Writers logo

The Lovey Dovey

The Misadventures of Birds, Chapter 2: El Pajaro Loco

By C. Rommial ButlerPublished 2 months ago 4 min read

To find out why I christened the truck The Lovey Dovey, reference my poem and story Augury. A special thanks to Rachel Deeming for the suggestion! Her fiction is among the best I’ve read! I highly recommend you take a gander at her work here.

To discover why I had to put a thick piece of cardboard over the front of the truck, read on!

I started the Lovey Dovey. My partner Jose, who helps me load and unload the freight, was with me, and we both noticed it was idling a little high. I drive between two buildings right next to one another, so knowing I wasn’t going far, I took it across and backed it into the dock. As Jose was walking around the front from the passenger side, he stopped and called my attention.

A peek under the hood revealed a collection of thorny twigs jammed in the gap between the two front radiators. This was most certainly the reason for the high idling! It occurred to me then that I had seen a Northern Mockingbird fly away, startled, when I started the Lovey Dovey the day before. I recognized him by his white striped wings. I saw these lovely birds often emerging from the brush in the field behind the factory.

A beautiful bird in flight! Here’s a cool collection of pics I found while researching this piece. They show a male Northern Mockingbird's flight display, a mating ritual which I only realized I witnessed after looking it up.

I also discovered that after the female selects a mate, they both build the nest, the male laying the foundation, and the female the lining, so I suppose it was the male dropping these twigs.

Jose and I picked the twigs out carefully as the thorns on them were long, thin, and sharp. I know it’s not a real physical description, but thorns like that always call to my mind the word wicked. Wicked thorns.

We went in and unloaded our freight and drove back. I parked and turned off the truck. Before we could open our doors and get out, guess who came back? That’s right, Mr. Northern Mockingbird. Jose and I laughed. He flew away when we opened the doors, and I made a mental note to check the radiator when I came back out.

Of course, next trip, we had fresh gifts, wicked thorns and all. He was persistent. I wondered aloud what the bird must think about his nest moving and all his hard work disappearing. This was good for a laugh from Jose, and he mentioned Woody Woodpecker, but he said in Mexico, where he’s from, they called the cartoon El Pajaro Loco.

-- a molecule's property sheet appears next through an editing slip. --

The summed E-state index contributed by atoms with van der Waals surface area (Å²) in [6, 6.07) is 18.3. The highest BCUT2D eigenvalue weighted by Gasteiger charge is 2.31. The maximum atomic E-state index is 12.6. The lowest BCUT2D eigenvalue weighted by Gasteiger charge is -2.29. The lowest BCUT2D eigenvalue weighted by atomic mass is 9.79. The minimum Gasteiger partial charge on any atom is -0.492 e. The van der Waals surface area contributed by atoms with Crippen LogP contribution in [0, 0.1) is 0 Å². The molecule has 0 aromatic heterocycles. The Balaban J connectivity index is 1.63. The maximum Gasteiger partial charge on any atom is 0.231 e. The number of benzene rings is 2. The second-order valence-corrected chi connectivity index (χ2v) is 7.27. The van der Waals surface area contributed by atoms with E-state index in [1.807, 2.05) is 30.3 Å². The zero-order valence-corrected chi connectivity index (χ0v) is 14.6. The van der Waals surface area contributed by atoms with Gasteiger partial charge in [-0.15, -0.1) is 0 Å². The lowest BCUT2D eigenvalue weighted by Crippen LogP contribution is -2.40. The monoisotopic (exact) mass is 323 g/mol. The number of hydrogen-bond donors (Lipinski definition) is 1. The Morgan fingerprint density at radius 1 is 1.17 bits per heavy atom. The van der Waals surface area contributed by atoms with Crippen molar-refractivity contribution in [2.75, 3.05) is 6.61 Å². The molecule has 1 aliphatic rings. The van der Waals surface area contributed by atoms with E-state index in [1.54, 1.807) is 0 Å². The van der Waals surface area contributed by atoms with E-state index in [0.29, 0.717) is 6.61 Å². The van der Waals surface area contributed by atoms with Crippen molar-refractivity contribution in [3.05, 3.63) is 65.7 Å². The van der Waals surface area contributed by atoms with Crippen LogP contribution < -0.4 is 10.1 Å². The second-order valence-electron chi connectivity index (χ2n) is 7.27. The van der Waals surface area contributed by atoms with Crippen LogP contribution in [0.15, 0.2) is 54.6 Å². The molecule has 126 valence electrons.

The Crazy Bird!

One of the main running gags on that show was this: someone comes to transplant Woody from his home in the tree, or prevent him from pecking at the trees. He takes his revenge and drives the aggressors away by playing a series of tricks on them, with hilarious results. Jose suggested perhaps this was the game afoot with our own Crazy Bird.

I’d already had two doves try to make a home in the cab. Now I had mockingbirds trying to nest in the engine. If I didn’t do something, The Lovey Dovey would be a multilevel birdhouse.


(I apologize. Dad here. Workin on the pun chops. Feel free to roll your eyes and sigh. Please. It’s the highest compliment you can pay me. Leave your own puns in the comments! Share the groaning pain!)

So my answer was to stick the board into the bumper and over the front radiator after I turned the truck off.

I walked in feeling confident that I foiled the crazy bird.

I came out to find the board tipped forward and wicked thorns mocking me from beneath the hood.

That’s right. Mocked. By a mockingbird. I mean… it’s in the name.

I cut some slats into the bottom of the board to seat it better into the front fender and wrote the name of the truck on it.

I thought perhaps this might serve as a sort of talismanic magic to drive the bird away, but it only ended up being an advertisement for the condorminium, because he still managed to get in there with some wicked thorns.

This repeated a couple times, until I finally figured out I could wedge a piece of wood between board and fender to keep it tight against the front. This did seem to deter el pajaro loco long enough to force him to make babies elsewhere, as I’ve still seen plenty of him around the yard but no more presents in the deluxe suite of The Lovey Dovey!

I’d be remiss if I did not take this time to also mention two other writers, who like Rachel, are tackling a story a day in as persistent a way as my crazy mocking mockingbird.

Gerard DiLeo

L.C. Schafer

Check out their work and support their efforts! Even if writing is for the birds, that only proves it makes us fly!


About the Creator

C. Rommial Butler

C. Rommial Butler is a writer, musician and philosopher from Indianapolis, IN. His works can be found online through multiple streaming services and booksellers.

Enjoyed the story?
Support the Creator.

Subscribe for free to receive all their stories in your feed. You could also pledge your support or give them a one-off tip, letting them know you appreciate their work.

Subscribe For FreePledge Your Support

Reader insights

Be the first to share your insights about this piece.

How does it work?

Add your insights

Comments (4)

  • Sasi Kala2 months ago

    nice story!!

  • Wicked thorns! Condorminium! Hahahahahahahaha you crack me up! But seriously, this was hilarious! I'm not a pajaro but I know I'm loco hehehehehe

  • Rachel Deeming2 months ago

    This was a "starling" effort and will nest-le in my mind like those wicked thorns. Thanks for the shout out, Rommi! Condorminium. Just great punnage. I prefer an a-partridge- ment.

  • Esala Gunathilake2 months ago

    Glad to read this, thanks for sharing.

C. Rommial ButlerWritten by C. Rommial Butler

Find us on social media

Miscellaneous links

  • Explore
  • Contact
  • Privacy Policy
  • Terms of Use
  • Support

© 2024 Creatd, Inc. All Rights Reserved.